International Leather Maker
For a long while, the leather industry has been repeating a mantra – that despite the popularity of biomaterials with brands and the growing investment in the industry as a whole, leather will continue to have the edge when it comes to performance, regardless of the industry.
Part of this confidence was instilled by a FILK Freiberg study, which compared the technical performance of leather, artificial leather and “trendy alternatives” and found overwhelming evidence to support leather’s dominance over the main alternatives in the market across a wide range of physical and haptic performance indicators.
At the time, the researchers said: “None of the leather alternatives showed the universal performance of leather. Nevertheless, some materials achieved high values in selected properties. It is speculated that the grown multilayer structure of leather with a very tight surface and a gradient of the structural density over the cross-section causes this universal performance. To date, this structure could neither be achieved with synthetic, nor with bio-based materials.”
There is a red flag here that was ignored by many in favour of celebrating the unbeatable performance of leather, the properties of which seemed impossible to replicate. However, these materials were already competing with leather in specific performance indicators and it was never out of the realm of possibility that they would outperform leather in several factors or even across the board.
Leather may not have peaked as a material but there can be little room between the performance that has guaranteed historic use across the most important industries in the world for thousands of years and whatever lies in the future. For biomaterials, however, the ceiling is a complete unknown and the pressure is on.
Next generation materials
In a comment earlier this year, ILM columnist Mike Redwood highlighted the findings of the 2022 State of the Industry Report: Next-gen Materials, published by the Material Innovation Initiative, which showed that US$3 billion had been invested into “next generation materials” since 2013. While investment declined in 2022, this overall figure is only growing and is stunningly large compared with investment in the leather industry. This is the kind of money that can drive development at breakneck speed and we’re already seeing the effects.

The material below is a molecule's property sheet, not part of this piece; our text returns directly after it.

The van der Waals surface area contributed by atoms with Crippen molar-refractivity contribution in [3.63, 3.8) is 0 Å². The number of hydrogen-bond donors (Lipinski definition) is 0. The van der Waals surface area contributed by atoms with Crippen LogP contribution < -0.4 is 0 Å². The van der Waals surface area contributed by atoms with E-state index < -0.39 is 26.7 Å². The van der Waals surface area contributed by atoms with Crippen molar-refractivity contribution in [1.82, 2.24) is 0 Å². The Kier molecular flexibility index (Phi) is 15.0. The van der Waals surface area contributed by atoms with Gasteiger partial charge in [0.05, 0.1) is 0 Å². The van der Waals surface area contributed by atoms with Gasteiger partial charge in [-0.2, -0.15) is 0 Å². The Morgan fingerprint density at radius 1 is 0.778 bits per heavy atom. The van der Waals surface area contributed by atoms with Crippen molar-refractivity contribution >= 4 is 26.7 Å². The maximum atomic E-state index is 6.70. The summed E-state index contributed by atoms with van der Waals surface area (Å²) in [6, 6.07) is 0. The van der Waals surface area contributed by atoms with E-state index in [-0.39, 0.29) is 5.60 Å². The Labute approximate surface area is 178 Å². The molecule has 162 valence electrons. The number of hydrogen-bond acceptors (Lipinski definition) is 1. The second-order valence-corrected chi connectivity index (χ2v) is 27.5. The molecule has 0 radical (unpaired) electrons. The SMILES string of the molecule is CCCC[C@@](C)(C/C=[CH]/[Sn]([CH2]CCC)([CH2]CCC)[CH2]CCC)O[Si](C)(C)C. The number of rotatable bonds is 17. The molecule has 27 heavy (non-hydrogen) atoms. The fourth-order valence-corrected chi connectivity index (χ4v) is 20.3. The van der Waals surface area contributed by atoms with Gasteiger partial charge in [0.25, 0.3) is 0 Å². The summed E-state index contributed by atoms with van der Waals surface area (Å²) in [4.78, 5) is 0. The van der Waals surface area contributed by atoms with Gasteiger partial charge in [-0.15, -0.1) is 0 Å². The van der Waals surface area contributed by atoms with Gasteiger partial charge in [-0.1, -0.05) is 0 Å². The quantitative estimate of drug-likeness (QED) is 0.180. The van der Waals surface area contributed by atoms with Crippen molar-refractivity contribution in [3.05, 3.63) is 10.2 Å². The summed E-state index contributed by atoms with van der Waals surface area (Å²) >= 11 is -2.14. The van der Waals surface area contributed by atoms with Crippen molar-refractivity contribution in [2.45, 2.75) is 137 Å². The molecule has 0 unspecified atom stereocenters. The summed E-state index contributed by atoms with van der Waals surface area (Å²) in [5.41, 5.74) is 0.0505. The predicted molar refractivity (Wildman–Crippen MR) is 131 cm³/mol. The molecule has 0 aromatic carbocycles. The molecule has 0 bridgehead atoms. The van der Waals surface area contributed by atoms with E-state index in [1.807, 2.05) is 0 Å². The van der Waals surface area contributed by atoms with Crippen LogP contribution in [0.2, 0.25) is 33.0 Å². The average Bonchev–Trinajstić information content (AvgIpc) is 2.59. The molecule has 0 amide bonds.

The most important aspect of the recent news from Puma around kangaroo leather is that its new choice of material, a “non animal-based” synthetic upper containing at least 20% recycled material”, outperformed kangaroo leather in testing for touch, comfort and durability. The company said at the time: “Puma is so convinced by the performance characteristics of K-BETTER that it will stop producing football boots with kangaroo leather altogether this year.”
In response to this development, Ray Borda, President of the Kangaroo Industry Association of Australia (KIAA), said: “It’s no accident Nike and Puma have been using kangaroo leather in premium soccer and football boots because strength for weight there is nothing to compare it to. It is one of the world’s most beautiful and lightest leathers, so consumers receive not only exceptional performance but a beautiful product which is sourced sustainably and responsibly.”
Despite this optimism, it is clear that Puma believes a different story and its focus on recycled material is more of a sustainability bonus to its marketing message. The leather industry has leaned on performance to win out and keep it the leading material for brands across industries, but that strategy may not last much longer.
In another familiar argument for the wider industry, Borda added: “In the absence of a commercial industry, conservation culling would still need to occur to manage the populations of certain species. Every kangaroo harvested for the commercial industry can be individually traced through government regulated tagging and reporting systems to ensure any kangaroos shot inhumanely or by individuals outside the commercial industry are not sold domestically or internationally.
“All commercial industry kangaroo leather is a by-product of the meat industry which would otherwise end up in landfill. Our priority is to use ethical and sustainable practices to turn a by-product into a valuable, premium product.
“The commercial kangaroo industry is worth more than AU$200 million to the Australian economy and employs more than 3,000 people, including Aboriginal and Torres Strait Islanders and members of remote communities. We create high-quality, traceable meat and leather products responsibly sourced from an open range environment where kangaroos graze on the natural pastures and foliage of the Australian bush.”
It is a strong argument and one that the global leather supply chain believes in and maintains as a core part of its messaging. However, it is also a message that consumers and even brands do not fully understand and will not come around to overnight. An entirely separate article could cover the negatives and inherent problems of plastic recycling but the bottom line is that consumers recognise this as an environment-positive message and will latch onto it in marketing. Puma’s choice, therefore, becomes clearer by the minute.
In his article, Mike commented: “Times are currently difficult but reducing spending on marketing, the environment and research would be the gravest error. We need to consider why, where and how we do our research and consciously fund it.”
It’s hard to say it better than that. The tanning industry cannot become complacent or assume its advantages will remain advantages. Leather has a raft of ways to outperform, outshine and outlast other materials but the messaging needs to hit the right buttons for consumers and, more importantly, reach the people at the brands who make these decisions. We cannot simply expect leather to beat out competitor materials based on performance alone.